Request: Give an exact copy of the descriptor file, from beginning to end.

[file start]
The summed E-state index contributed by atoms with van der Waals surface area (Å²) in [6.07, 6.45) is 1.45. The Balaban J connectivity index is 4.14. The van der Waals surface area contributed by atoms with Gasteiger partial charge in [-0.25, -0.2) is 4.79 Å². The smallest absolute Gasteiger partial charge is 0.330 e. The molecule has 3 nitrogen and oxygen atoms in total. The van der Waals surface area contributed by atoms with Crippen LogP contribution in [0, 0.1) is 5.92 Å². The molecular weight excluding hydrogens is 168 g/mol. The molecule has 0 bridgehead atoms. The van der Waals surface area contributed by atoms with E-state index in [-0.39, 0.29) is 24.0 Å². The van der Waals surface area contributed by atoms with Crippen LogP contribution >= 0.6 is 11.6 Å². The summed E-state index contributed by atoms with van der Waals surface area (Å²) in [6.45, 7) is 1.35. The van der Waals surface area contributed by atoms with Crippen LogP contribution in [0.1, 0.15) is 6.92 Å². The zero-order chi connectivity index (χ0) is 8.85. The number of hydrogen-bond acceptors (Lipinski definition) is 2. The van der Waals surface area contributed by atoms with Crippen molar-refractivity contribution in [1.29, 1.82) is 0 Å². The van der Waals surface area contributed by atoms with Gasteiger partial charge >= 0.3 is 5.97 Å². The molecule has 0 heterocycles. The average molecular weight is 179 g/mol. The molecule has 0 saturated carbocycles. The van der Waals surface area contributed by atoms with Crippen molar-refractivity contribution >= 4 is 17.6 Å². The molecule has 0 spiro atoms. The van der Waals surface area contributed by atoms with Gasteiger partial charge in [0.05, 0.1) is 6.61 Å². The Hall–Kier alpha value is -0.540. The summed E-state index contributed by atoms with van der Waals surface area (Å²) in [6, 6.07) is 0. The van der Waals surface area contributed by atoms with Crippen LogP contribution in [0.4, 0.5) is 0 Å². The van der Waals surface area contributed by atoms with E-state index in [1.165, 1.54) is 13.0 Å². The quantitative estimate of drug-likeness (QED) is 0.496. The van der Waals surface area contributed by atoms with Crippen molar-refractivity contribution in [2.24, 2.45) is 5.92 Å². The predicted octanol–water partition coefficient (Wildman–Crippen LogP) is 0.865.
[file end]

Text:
The summed E-state index contributed by atoms with van der Waals surface area (Å²) in [6.07, 6.45) is 1.45. The Balaban J connectivity index is 4.14. The van der Waals surface area contributed by atoms with Gasteiger partial charge in [-0.25, -0.2) is 4.79 Å². The smallest absolute Gasteiger partial charge is 0.330 e. The molecule has 3 nitrogen and oxygen atoms in total. The van der Waals surface area contributed by atoms with Crippen LogP contribution in [0, 0.1) is 5.92 Å². The molecular weight excluding hydrogens is 168 g/mol. The molecule has 0 bridgehead atoms. The van der Waals surface area contributed by atoms with E-state index in [-0.39, 0.29) is 24.0 Å². The van der Waals surface area contributed by atoms with Crippen LogP contribution >= 0.6 is 11.6 Å². The summed E-state index contributed by atoms with van der Waals surface area (Å²) in [6.45, 7) is 1.35. The van der Waals surface area contributed by atoms with Crippen LogP contribution in [0.1, 0.15) is 6.92 Å². The zero-order chi connectivity index (χ0) is 8.85. The number of hydrogen-bond acceptors (Lipinski definition) is 2. The van der Waals surface area contributed by atoms with Crippen molar-refractivity contribution in [1.29, 1.82) is 0 Å². The van der Waals surface area contributed by atoms with Gasteiger partial charge >= 0.3 is 5.97 Å². The molecule has 0 heterocycles. The average molecular weight is 179 g/mol. The molecule has 0 saturated carbocycles. The van der Waals surface area contributed by atoms with Crippen molar-refractivity contribution >= 4 is 17.6 Å². The molecule has 0 spiro atoms. The van der Waals surface area contributed by atoms with Gasteiger partial charge in [0.05, 0.1) is 6.61 Å². The Hall–Kier alpha value is -0.540. The summed E-state index contributed by atoms with van der Waals surface area (Å²) in [6, 6.07) is 0. The van der Waals surface area contributed by atoms with Crippen LogP contribution in [0.4, 0.5) is 0 Å². The van der Waals surface area contributed by atoms with E-state index in [1.165, 1.54) is 13.0 Å². The quantitative estimate of drug-likeness (QED) is 0.496. The van der Waals surface area contributed by atoms with Crippen molar-refractivity contribution in [2.24, 2.45) is 5.92 Å². The predicted octanol–water partition coefficient (Wildman–Crippen LogP) is 0.865.